And what has the Falklands meant for Britain’s place in the world? It made it relevant again. Britain may well have financial woes (who hasn’t?) but it feels more assured and confident in today’s world in taking a principled stand and mucking in to help in a multinational effort. It’s views are respected on the world stage and could you say the same for the so called “sick man of Europe” that begged for an IMF bail out in the 1970s? Today’s world listens to the Camerons, Blairs and Browns but yesterday’s world certainly did not pay any attention to the Callaghans, Heaths and Wilsons of Britain’s darkest hour.
But despite a confident showing on the battlefield it has led Britain gradually to accept its role as a firm middle power. It punches above its weight much like France or Germany but it understands now that it must work alongside others in order to get its gains or simply sit out altogether. A century on from Britain’s avowed aim of “splendid isolation” in foreign affairs and it may well acheive it through a skillful opt out of continuing European integration and seeking to diversify its relationships with Asia and its former Colonial partners.
And its people? The British today are far more respectful of its armed forces than they were decades ago but are far more dismissive of the wars they must fight. In the wake of Afghanistan and Iraq there are no such things as “just wars” or even “unjust peace” only abstract and opaque conflicts in which nobody is quite sure where the finishing line is or even if a difference is made.
All the same we will applaud our men and women and mourn the dead and while we feel far more emotional about the departed than we did even a decade ago we accept that wars will happen. For all the idealism of the million man marches we rely on clear heads and steady nerves in the corridors of power to prevent the next reckless military adventure.
And perversely it is the Falklands that may have spelt doom for the British military at least for the next decade. Afghanistan and Iraq has exhausted all three service arms asked to do ever more work with ever diminishing resources. An incompetent Ministry of Defence as left a gaping hole in its budget billions of pounds wide in which an ever rising number of decommissioned ships, scrapped tanks and sacked personnel must be used to plug. If neither conflict happened, if Britain provided only minimal assistance after 9/11 it is argued that the pace of cuts could have been far slower.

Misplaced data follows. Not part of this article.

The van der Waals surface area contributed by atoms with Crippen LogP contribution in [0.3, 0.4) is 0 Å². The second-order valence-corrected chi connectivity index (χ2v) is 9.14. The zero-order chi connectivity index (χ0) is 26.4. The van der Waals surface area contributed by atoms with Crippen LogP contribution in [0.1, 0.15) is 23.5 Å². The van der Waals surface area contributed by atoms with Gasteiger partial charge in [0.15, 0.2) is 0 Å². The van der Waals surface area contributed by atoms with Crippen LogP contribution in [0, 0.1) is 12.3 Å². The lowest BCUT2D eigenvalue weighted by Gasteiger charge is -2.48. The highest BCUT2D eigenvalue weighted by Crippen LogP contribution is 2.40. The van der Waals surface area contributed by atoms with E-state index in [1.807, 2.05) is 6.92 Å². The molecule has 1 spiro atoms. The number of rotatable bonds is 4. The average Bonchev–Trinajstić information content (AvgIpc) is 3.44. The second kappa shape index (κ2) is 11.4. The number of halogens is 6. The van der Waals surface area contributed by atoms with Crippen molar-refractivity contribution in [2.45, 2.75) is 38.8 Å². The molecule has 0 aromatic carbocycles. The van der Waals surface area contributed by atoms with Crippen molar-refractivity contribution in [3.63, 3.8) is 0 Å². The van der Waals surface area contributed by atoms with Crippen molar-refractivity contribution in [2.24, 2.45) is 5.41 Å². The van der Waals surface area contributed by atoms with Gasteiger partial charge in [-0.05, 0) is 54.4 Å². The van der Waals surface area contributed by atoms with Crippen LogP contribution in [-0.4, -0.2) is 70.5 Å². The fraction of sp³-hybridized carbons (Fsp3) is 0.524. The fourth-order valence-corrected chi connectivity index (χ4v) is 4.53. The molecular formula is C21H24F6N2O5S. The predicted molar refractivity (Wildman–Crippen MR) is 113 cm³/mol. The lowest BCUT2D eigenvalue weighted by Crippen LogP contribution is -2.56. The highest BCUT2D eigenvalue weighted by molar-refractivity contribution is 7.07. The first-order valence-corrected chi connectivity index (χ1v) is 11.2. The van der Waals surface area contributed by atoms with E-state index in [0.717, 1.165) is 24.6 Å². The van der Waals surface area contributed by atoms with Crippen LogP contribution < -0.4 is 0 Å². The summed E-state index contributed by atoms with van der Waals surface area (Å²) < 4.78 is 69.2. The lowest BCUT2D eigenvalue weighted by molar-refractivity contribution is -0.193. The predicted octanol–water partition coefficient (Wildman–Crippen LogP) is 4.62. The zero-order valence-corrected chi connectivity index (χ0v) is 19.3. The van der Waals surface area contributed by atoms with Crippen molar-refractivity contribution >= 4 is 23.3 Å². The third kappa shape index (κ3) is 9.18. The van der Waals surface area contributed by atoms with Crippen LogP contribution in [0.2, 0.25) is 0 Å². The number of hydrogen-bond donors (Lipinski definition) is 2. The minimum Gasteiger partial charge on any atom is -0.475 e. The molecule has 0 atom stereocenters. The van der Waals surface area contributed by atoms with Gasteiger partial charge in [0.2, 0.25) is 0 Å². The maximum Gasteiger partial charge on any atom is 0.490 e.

And so we turn to the final and most important lesson of the Falklands: that it is impossible to plan for the future and this goes for soft power as well as hard. Britain in 1982 was focused on fighting a Soviet invasion of Europe via Norway. Its ships were geared towards hunting down Russian subs and protecting the vital Atlantic sea lanes which would carry American help to a Western Europe under the red cosh. It did not expect to be battling an enemy trained by America and armed by a combination of NATO powers. As one Royal Navy Officer pointed out at the board of enquiry into the sinking of HMS Sheffield: “the Russians do not have exocet, sir.”
We can try all we can to predict the next major conflict but we will inevitably fail. We may not take part at all but we must prepare for it all the same. Because the greatest impact on a nation and its people is as the great Harold MacMillan once said: Events dear boy! Events!